Crespo supports a proposal put forward by residents of the southern section of Cochabamba, who want to establish an association, purchase water from SEMAPA or Misicuni, and handle water management themselves, distributing it through a network of pipes to the association’s members.
This is a more democratic and “face-to-face” model of water management which could make it more efficient than previous models, Crespo believes.
SEMAPA was created in July 1967 to provide water service in the province of Cercado, of which Cochabamba is the capital, under autonomous and decentralised administration.
In 1999, the government of Hugo Banzer (1971-1978 and 1997-2001) granted the concession to provide the service administered by SEMAPA to Aguas del Tunari, a consortium made up by International Water Limited of the United Kingdom, Edison of Italy, Bechtel of the United States, Abengoa of Spain, and two Bolivian companies, ICE Ingenieros and SOBOCE.
Under the terms of the privatisation contract, Aguas del Tunari would provide drinking water and sanitation services to the entire population of Cochabamba, thus doubling the area of coverage at the time, while also supplying electricity and irrigation water to the area.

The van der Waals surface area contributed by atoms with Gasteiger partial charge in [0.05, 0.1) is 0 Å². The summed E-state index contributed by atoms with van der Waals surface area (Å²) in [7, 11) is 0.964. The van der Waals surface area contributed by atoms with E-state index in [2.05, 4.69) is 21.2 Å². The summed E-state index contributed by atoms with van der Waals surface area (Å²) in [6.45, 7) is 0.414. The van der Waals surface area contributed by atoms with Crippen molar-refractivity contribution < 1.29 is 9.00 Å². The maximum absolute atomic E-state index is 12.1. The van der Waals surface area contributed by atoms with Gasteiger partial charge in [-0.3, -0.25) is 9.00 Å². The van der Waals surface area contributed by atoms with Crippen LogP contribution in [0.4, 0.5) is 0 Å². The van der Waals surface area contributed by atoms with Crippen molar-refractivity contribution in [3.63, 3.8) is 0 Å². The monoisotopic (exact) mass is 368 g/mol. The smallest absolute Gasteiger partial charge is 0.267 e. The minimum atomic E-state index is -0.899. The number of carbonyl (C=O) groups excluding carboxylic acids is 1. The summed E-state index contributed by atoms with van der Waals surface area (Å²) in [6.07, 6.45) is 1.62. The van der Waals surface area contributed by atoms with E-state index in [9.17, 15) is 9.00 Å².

But the Bolivian authorities approved the contract through a law that granted wide powers to the consortium to administer water resources that even SEMAPA did not control, such as communal water systems.
This fact and a steep hike in water rates triggered a popular uprising in January 2000. Massive demonstrations, strikes and roadblocks continued through April, making news both nationally and internationally.
One person was killed and 30 were wounded in the violent crackdowns against the demonstrators, but in the end, Aguas del Turani was forced out of the country and the controversial law was overturned by the congress.
SEMAPA was resurrected, but its administrators placed priority on paying high salaries to its staff, ignored the public’s demands for more transparent management, and disregarded the growing demand for water.
In Cochabamba, SEMAPA customers pay roughly 0.80 dollars for a cubic metre of water, according to company figures from the third quarter of 2010. But the poorest often pay many times that amount for drinking water.
In the ongoing and widespread debate over water service, some propose the creation of a cooperative. For Vargas, this is not a viable solution, since there is no entity that would be willing to take on SEMAPA’s debt.